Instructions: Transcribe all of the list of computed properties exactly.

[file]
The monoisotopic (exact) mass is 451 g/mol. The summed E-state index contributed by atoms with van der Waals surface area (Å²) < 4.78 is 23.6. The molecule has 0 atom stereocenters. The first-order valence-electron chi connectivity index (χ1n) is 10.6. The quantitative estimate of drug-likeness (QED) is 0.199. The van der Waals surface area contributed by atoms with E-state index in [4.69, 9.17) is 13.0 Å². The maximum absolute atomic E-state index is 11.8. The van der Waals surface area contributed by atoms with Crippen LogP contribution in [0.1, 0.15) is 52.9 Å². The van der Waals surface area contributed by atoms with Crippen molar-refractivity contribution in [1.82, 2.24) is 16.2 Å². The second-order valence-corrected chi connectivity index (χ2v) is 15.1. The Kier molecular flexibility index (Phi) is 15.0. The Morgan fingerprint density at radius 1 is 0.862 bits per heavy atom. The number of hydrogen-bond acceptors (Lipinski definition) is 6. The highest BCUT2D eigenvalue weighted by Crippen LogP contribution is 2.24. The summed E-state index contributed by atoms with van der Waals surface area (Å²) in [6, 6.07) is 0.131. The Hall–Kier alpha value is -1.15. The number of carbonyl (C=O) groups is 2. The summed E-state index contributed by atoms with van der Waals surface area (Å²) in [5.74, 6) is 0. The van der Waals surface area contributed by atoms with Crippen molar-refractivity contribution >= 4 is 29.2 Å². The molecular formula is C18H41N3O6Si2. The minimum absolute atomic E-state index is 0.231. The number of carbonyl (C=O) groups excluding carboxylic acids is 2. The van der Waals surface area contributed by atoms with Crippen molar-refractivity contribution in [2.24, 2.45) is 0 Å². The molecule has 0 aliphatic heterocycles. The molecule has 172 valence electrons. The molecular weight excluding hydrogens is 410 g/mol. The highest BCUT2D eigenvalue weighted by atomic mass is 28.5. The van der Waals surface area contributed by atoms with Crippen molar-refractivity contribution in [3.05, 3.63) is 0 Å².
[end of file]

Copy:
The monoisotopic (exact) mass is 451 g/mol. The summed E-state index contributed by atoms with van der Waals surface area (Å²) < 4.78 is 23.6. The molecule has 0 atom stereocenters. The first-order valence-electron chi connectivity index (χ1n) is 10.6. The quantitative estimate of drug-likeness (QED) is 0.199. The van der Waals surface area contributed by atoms with E-state index in [4.69, 9.17) is 13.0 Å². The maximum absolute atomic E-state index is 11.8. The van der Waals surface area contributed by atoms with Crippen LogP contribution in [0.1, 0.15) is 52.9 Å². The van der Waals surface area contributed by atoms with Crippen molar-refractivity contribution in [1.82, 2.24) is 16.2 Å². The second-order valence-corrected chi connectivity index (χ2v) is 15.1. The Kier molecular flexibility index (Phi) is 15.0. The Morgan fingerprint density at radius 1 is 0.862 bits per heavy atom. The number of hydrogen-bond acceptors (Lipinski definition) is 6. The highest BCUT2D eigenvalue weighted by Crippen LogP contribution is 2.24. The summed E-state index contributed by atoms with van der Waals surface area (Å²) in [6, 6.07) is 0.131. The Hall–Kier alpha value is -1.15. The number of carbonyl (C=O) groups is 2. The summed E-state index contributed by atoms with van der Waals surface area (Å²) in [5.74, 6) is 0. The van der Waals surface area contributed by atoms with Crippen molar-refractivity contribution >= 4 is 29.2 Å². The molecular formula is C18H41N3O6Si2. The minimum absolute atomic E-state index is 0.231. The number of carbonyl (C=O) groups excluding carboxylic acids is 2. The van der Waals surface area contributed by atoms with Crippen molar-refractivity contribution in [2.24, 2.45) is 0 Å². The molecule has 0 aliphatic heterocycles. The molecule has 172 valence electrons. The molecular weight excluding hydrogens is 410 g/mol. The highest BCUT2D eigenvalue weighted by atomic mass is 28.5. The van der Waals surface area contributed by atoms with Crippen molar-refractivity contribution in [3.05, 3.63) is 0 Å².